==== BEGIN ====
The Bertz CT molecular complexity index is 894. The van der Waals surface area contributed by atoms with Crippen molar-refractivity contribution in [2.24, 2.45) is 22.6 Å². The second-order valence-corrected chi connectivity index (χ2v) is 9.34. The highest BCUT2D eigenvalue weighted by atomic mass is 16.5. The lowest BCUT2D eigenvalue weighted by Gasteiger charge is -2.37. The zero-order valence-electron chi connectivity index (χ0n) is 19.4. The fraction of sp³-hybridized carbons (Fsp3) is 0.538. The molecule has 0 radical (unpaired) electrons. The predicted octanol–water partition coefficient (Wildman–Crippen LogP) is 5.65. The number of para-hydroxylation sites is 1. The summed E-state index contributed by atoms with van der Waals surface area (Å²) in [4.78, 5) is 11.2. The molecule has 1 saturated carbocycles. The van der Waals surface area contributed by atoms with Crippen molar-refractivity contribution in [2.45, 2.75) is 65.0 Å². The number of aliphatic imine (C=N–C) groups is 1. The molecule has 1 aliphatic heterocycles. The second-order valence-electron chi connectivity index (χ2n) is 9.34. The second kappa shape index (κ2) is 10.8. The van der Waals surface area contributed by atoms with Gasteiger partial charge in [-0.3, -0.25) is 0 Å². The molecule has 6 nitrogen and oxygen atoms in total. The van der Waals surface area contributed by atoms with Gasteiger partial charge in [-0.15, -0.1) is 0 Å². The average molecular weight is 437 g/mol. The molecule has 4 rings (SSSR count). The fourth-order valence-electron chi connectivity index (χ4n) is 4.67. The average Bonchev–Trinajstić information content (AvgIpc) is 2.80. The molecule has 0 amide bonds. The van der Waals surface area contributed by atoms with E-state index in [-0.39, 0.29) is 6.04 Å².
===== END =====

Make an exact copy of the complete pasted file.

The Bertz CT molecular complexity index is 894. The van der Waals surface area contributed by atoms with Crippen molar-refractivity contribution in [2.24, 2.45) is 22.6 Å². The second-order valence-corrected chi connectivity index (χ2v) is 9.34. The highest BCUT2D eigenvalue weighted by atomic mass is 16.5. The lowest BCUT2D eigenvalue weighted by Gasteiger charge is -2.37. The zero-order valence-electron chi connectivity index (χ0n) is 19.4. The fraction of sp³-hybridized carbons (Fsp3) is 0.538. The molecule has 0 radical (unpaired) electrons. The predicted octanol–water partition coefficient (Wildman–Crippen LogP) is 5.65. The number of para-hydroxylation sites is 1. The summed E-state index contributed by atoms with van der Waals surface area (Å²) in [4.78, 5) is 11.2. The molecule has 1 saturated carbocycles. The van der Waals surface area contributed by atoms with Crippen molar-refractivity contribution in [2.45, 2.75) is 65.0 Å². The number of aliphatic imine (C=N–C) groups is 1. The molecule has 1 aliphatic heterocycles. The second-order valence-electron chi connectivity index (χ2n) is 9.34. The second kappa shape index (κ2) is 10.8. The van der Waals surface area contributed by atoms with Gasteiger partial charge in [-0.3, -0.25) is 0 Å². The molecule has 6 nitrogen and oxygen atoms in total. The van der Waals surface area contributed by atoms with Gasteiger partial charge in [-0.15, -0.1) is 0 Å². The average molecular weight is 437 g/mol. The molecule has 4 rings (SSSR count). The fourth-order valence-electron chi connectivity index (χ4n) is 4.67. The average Bonchev–Trinajstić information content (AvgIpc) is 2.80. The molecule has 0 amide bonds. The van der Waals surface area contributed by atoms with E-state index in [-0.39, 0.29) is 6.04 Å².